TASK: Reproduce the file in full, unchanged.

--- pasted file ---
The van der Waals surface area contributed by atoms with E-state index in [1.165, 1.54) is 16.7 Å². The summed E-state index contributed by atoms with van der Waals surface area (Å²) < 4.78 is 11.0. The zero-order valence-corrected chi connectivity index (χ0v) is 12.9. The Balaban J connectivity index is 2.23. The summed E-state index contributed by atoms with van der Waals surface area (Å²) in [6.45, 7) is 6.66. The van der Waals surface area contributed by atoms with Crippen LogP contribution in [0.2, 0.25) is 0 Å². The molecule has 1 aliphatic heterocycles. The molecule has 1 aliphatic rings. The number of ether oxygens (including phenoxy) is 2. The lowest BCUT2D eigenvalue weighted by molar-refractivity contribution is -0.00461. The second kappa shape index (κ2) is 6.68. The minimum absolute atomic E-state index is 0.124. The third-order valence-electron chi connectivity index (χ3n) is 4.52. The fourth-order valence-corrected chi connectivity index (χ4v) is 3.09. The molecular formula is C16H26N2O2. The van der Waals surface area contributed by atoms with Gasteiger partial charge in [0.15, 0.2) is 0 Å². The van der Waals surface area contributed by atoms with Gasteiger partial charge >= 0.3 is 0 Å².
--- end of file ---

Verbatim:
The van der Waals surface area contributed by atoms with E-state index in [1.165, 1.54) is 16.7 Å². The summed E-state index contributed by atoms with van der Waals surface area (Å²) < 4.78 is 11.0. The zero-order valence-corrected chi connectivity index (χ0v) is 12.9. The Balaban J connectivity index is 2.23. The summed E-state index contributed by atoms with van der Waals surface area (Å²) in [6.45, 7) is 6.66. The van der Waals surface area contributed by atoms with Crippen LogP contribution in [0.2, 0.25) is 0 Å². The molecule has 1 aliphatic heterocycles. The molecule has 1 aliphatic rings. The number of ether oxygens (including phenoxy) is 2. The lowest BCUT2D eigenvalue weighted by molar-refractivity contribution is -0.00461. The second kappa shape index (κ2) is 6.68. The minimum absolute atomic E-state index is 0.124. The third-order valence-electron chi connectivity index (χ3n) is 4.52. The fourth-order valence-corrected chi connectivity index (χ4v) is 3.09. The molecular formula is C16H26N2O2. The van der Waals surface area contributed by atoms with Gasteiger partial charge in [0.15, 0.2) is 0 Å². The van der Waals surface area contributed by atoms with Gasteiger partial charge >= 0.3 is 0 Å².